ECUADOR (hours north of Ibarra): I screamed atop a mountain just a three day’s ride from the capital, Quito. It had been a long, vertical day on a road whose curves spiraled upward, almost piling on top of themselves, like a parking garage ramp with cliffs instead of concrete walls. It seems Ecuadorian engineers do not ride bikes, or feel an ounce compassion for that matter. Mountain ridges divided the land; trees lined the road, their skinny shadows like broken railroad ties on the asphalt. As far as I could see a green valley spread toward the distant Imbabura volcano. The sun set behind its massive cone-shape and shot red and gold rays directly into the corn, wheat, and soy fields below, infusing them with energy, with life. In the same fields, farm workers were tiny spiders in blue shirts that would disappear into tin-roof huts and take long cigarette breaks in the grass. My scream, humbled by the scene and unpracticed at high altitudes, embarrassingly waited for a line of slow crawling trucks to pass before breaking the silence. Just as in Colombia I cannot pinpoint why. It just seemed appropriate. Most screams are hardworking, simple folk. Perhaps the workers’ loafing below offended my scream’s work ethic, forcing him to speak out against sloth in the only way he knew how. Ahhhhhhhhh. The scream make-up was also light rays and volcanoes, falsetto, a natural blend of strength and humbleness, with a touch of anxiety about an airport meeting in Quito. Imagine a bull terrier’s bark at the exact moment it realizes his master, not the mailman, is fidgeting on the front porch. Something like that. This species of scream belongs to the same timid family as pleas and prayers: you throw it into the air hoping it lands in good hands. Though I don’t recommend ever calling a scream timid to its face—unless you like knuckle sandwiches—this scream is no longer with me so I can cut the macho baritone bravura: he was definitely a tenor, and second sting at that. Last I heard he was working the fields, smoking Lucky Strikes with the boys, and waiting for love to arrive by plane.
PERU (mountain descents throughout the highlands): After many miles accumulated and a passport thick with official ink the screams in Peru became more frequent, more natural, but never, never pre-planned. As I was traveling with my friend Max at the time they also, strangely enough, became more recluse, afraid to perform for the public, even before the non-judgemental Frenchman audience of one. They sure let loose on remote mountains, however. When I would coast past Max on down slopes thanks to my superior Japanese components, screams would cling to the roof of my mouth, crouched in a silent attack position waiting for a few curves to separate us and create a sound barrier, then—when an opening in the trees revealed a picture-perfect lookout or the speeds exceeded sane limits—they’d jump out the door with a surprising wail, uncontrollable and scary in their abandon. Sometimes the screams were so loud, prolonged, and reckless as to leave me breathless. All these factors lead me to believe they were young screams, fond of hide-and-seek, still unwise to the ways of the world. The unashamed outspokenness with which they should behave anywhere at anytime—not just when no one is looking—was not in their child-like demeanor. Further evidence of their immaturity: wiser, more traveled screams realize that beautiful panoramas and death-defying feats are not necessary for a healthy gallop around the vocal chords. Elder screams are familiar with the creative rights that entitle them to full, undisclosed expression at sunrises, baptisms, bonfires, dinner parties, bar mitzvahs, funerals, carnivals, public libraries, among others. No, these young screams knew not their rights, just their merry innocence. Still, I wish the little guys the best in the Peruvian highlands. It’s refreshing to see such playful innocence, if even for a moment.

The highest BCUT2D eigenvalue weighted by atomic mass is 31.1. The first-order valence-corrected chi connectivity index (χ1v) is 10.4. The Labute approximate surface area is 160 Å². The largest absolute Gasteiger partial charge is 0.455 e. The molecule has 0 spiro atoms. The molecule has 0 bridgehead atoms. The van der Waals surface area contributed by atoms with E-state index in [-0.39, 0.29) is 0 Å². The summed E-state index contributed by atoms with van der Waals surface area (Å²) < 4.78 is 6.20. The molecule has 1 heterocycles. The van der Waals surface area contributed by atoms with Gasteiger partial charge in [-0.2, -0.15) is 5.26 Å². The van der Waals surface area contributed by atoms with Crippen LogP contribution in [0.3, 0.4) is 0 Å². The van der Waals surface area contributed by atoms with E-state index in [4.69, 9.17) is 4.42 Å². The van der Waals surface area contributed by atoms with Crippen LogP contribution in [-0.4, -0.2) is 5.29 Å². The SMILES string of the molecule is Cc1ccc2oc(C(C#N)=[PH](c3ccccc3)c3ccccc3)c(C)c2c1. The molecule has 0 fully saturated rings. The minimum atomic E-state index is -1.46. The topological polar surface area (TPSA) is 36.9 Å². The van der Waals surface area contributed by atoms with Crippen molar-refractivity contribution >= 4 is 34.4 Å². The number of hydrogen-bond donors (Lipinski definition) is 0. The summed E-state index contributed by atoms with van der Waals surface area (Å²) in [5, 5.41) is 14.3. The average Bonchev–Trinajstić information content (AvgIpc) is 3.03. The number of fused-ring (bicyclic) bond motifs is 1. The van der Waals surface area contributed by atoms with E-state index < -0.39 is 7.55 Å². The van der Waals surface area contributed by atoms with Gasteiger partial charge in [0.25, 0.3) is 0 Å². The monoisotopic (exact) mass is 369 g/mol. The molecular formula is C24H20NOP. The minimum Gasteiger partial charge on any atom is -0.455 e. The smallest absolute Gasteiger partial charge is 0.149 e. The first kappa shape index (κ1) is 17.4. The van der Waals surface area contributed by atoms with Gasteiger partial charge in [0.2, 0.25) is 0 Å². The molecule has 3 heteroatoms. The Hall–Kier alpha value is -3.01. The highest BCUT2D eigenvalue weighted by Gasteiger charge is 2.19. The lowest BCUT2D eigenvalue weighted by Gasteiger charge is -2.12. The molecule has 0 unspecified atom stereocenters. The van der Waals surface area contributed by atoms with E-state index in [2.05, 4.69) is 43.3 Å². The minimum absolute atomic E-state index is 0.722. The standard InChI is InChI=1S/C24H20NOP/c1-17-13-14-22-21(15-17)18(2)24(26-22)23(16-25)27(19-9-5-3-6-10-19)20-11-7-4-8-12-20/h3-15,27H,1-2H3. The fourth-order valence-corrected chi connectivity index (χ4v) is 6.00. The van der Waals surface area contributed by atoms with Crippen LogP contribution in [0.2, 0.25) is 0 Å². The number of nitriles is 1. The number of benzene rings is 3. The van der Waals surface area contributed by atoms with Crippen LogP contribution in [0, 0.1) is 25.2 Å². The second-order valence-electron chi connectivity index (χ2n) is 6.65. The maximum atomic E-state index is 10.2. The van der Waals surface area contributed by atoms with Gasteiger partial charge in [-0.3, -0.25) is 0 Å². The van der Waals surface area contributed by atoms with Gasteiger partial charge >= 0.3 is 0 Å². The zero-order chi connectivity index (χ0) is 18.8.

CHILE (French Valley, National Park Torres del Paine): My one-and-only scream in Chile is partly, if not entirely, responsible for an avalanche, the little bugger. This is not excessive prose or masculine gesturing equivalent to the sports car my scream drives. My f-ing scream caused a slab of snow to fall like a skirt off a mountain! It’s true. I have no witnesses, just my golden word. And gold never devaluates. My father and I were hiking in Torres del Paine National Park in the Chilean Patagonia. It’s a beautiful, end-of-the-world kind of place where during the summer months you have all the majestic views that snow-capped peaks provide without the annoying shiver-yourself-dead cold. Before the day’s climb my scream and I made an agreement: should he express his joy/sorrow/mystery upon the thunderous mountain he wouldn’t do so in an S.O.S-tone. Helicopter rescues—even false alarms—are embarrassing and expensive. For one hour my scream and I climbed up the famous French Valley to sneak a peek at the giant rock face that sheds football field-sized ice chunks like dandruff. Though it was several miles from the closest lookout point and even farther from our campsite, this mountain’s nocturnal games sounded like thunder claps in the trees above our tent. The night before we could hardly sleep due to the constant thuds. Upon arrival we found a rock with a view, impromptu-ed a cheese and cracker picnic, chatted with some Germans, then a French family, then an older Dutch couple. The small talk belittled my scream’s true purpose in being there. He wanted to ricochet himself into orbit and become one with the Great Being, starting with this granite slab that interrupted his REM sleep, the bastard. Without warning, when no one was around and chit-chat was just a bad memory, the scream shot forward like an Olympic swimmer, kicking off my tonsils on the way out. I watched the excited ‘YEEEEEESSSSSSSSSS’ vibrate across the sky with vengeful purpose, the letters leaving glow trails like sparklers in a closet. Unfortunately, my father was asleep back at camp and did not behold my scream’s prowess. It made me proud. Goose bumps arrived along with the deep knowing that I was privileged for being in the presence of this million-year-old citadel of regenerative water and rock, for having contained for so long such a powerful force as my scream. I felt alive. Five minutes later a large patch of snow unhitched itself from the farthest peak, the jagged crack widened before my eyes, first slowly, then with momentum before finally tumbling down the mountain’s steep slope with a muffled boom. And my scream, the nutter, after punching the mountain in the face, went to live with the stars.